Monthly Archives: March 2012

Ben Jonson: Renaissance Playwright, Renaissance Man

Ben Jonson was an early modern playwright whose popularity rivalled that of Shakespeare or Marlowe. He spent multiple stints in prison, wrote masques in which the Queen of England and Prince of Wales performed, and was crowned England’s first poet … Continue reading

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Listen: Francis Leneghan on Beowulf

The title of this collaborative project, ‘The Great Writers Project’, naturally brings up several questions, most importantly of which is, ‘What is a Writer?’ In his talk on the Old English poem Beowulf, Francis Leneghan discusses that very concern. The … Continue reading

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Releasing and reusing Creative Commons material

In this post I’m going to briefly cover some of the basics of Creative Commons (CC) licensing and some of the pitfalls to avoid when doing it. I work in Oxford University Computing Services, in a number of little projects … Continue reading

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Aphra Behn: A “Life dedicated to Pleasure and Poetry”

Aphra Behn was a bold, salacious, and pioneering individual. If Frances Burney made women writers respectable, it was Aphra Behn who put them on the map. Young Woman In 1640 Aphra Behn was born Eaffrey Johnson of Canterbury, the daughter of … Continue reading

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You Read My Mind

I just wanted to draw your attention to some fascinating research on the act of reading… Neuroscientists have discovered that reading stimulates several different parts of the brain, not just our language-processing centres. When we read metaphors such as … Continue reading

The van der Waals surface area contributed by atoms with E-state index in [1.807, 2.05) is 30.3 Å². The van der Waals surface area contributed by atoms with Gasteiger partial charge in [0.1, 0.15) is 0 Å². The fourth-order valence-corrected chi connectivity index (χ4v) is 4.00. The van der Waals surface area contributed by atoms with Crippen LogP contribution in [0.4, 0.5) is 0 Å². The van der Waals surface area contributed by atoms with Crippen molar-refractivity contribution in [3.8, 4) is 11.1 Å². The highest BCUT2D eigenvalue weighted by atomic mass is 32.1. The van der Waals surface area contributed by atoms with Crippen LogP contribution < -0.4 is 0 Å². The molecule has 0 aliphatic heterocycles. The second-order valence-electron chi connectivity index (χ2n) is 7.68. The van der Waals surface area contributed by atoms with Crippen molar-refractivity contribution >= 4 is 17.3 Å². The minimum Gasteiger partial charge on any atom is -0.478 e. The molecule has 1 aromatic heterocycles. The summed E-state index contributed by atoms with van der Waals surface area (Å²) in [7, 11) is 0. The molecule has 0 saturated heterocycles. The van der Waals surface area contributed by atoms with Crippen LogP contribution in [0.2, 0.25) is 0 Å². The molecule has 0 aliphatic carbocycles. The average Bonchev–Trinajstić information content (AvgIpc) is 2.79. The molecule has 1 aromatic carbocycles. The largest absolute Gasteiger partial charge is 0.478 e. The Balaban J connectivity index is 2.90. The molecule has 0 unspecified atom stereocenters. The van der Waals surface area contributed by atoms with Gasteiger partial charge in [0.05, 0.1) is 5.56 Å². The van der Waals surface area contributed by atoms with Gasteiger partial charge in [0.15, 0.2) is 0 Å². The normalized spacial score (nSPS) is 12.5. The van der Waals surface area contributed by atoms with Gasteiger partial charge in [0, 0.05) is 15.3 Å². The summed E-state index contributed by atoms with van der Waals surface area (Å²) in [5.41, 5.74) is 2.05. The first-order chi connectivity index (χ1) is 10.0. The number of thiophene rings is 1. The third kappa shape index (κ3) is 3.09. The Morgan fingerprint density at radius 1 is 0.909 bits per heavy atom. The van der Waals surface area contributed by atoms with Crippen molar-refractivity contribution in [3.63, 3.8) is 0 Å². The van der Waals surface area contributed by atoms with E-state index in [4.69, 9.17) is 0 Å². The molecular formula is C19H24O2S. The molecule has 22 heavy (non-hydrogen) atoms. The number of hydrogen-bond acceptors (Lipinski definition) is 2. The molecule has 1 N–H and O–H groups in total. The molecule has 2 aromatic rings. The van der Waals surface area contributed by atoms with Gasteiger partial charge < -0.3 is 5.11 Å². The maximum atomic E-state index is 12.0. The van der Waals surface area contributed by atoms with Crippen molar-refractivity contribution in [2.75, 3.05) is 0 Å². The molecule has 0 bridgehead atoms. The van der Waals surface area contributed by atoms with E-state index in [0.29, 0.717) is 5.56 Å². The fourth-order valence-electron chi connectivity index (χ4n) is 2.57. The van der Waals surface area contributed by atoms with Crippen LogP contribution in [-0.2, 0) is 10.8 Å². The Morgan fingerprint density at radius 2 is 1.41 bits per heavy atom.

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Watch and Listen: David Fallon on William Blake

In this podcast (video/audio), Dr David Fallon introduces the poetry, painting, and engraving of William Blake (1757-1827), focusing on the imaginative and visionary aspects of Blake’s work and his desire to break the public’s ‘mind-forg’d manacles’.  Blake is best known … Continue reading

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Watch and Listen: Faith Binckes on Katherine Mansfield

In this podcast (video/audio), Dr Faith Binckes explains why modernist short story writer and critic Katherine Mansfield (1888-1923) is a great writer, highlighting her involvement with the 1911-1913 periodical Rhythm, edited by her second husband John Middleton Murry. Katherine Mansfield … Continue reading

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Happy International Women’s Day!

To celebrate International Women’s Day, I thought I’d share two of my favourite websites dedicated texts written by women: ‘Woolf Online’: This website provides contextual materials and free online access to a selection of Woolf’s texts. There are some … Continue reading

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John Webster: A Darker Playwright for Renaissance England

In the 1998 film Shakespeare in Love, a young boy seen feeding a live mouse to a cat identifies himself as John Webster.  When Will Shakespeare asks the boy what he thought of Titus Andronicus, Webster replies, “I like it … Continue reading

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Olive Schreiner: A Great Podcast

Last week I finally found the time to have a look at the Great Writers Inspire podcasts. There’s such a varied selection, from famous writers such as Dickens and Shakespeare, to lesser known authors such as Stephen Duck, J.M. Coetzee, … Continue reading

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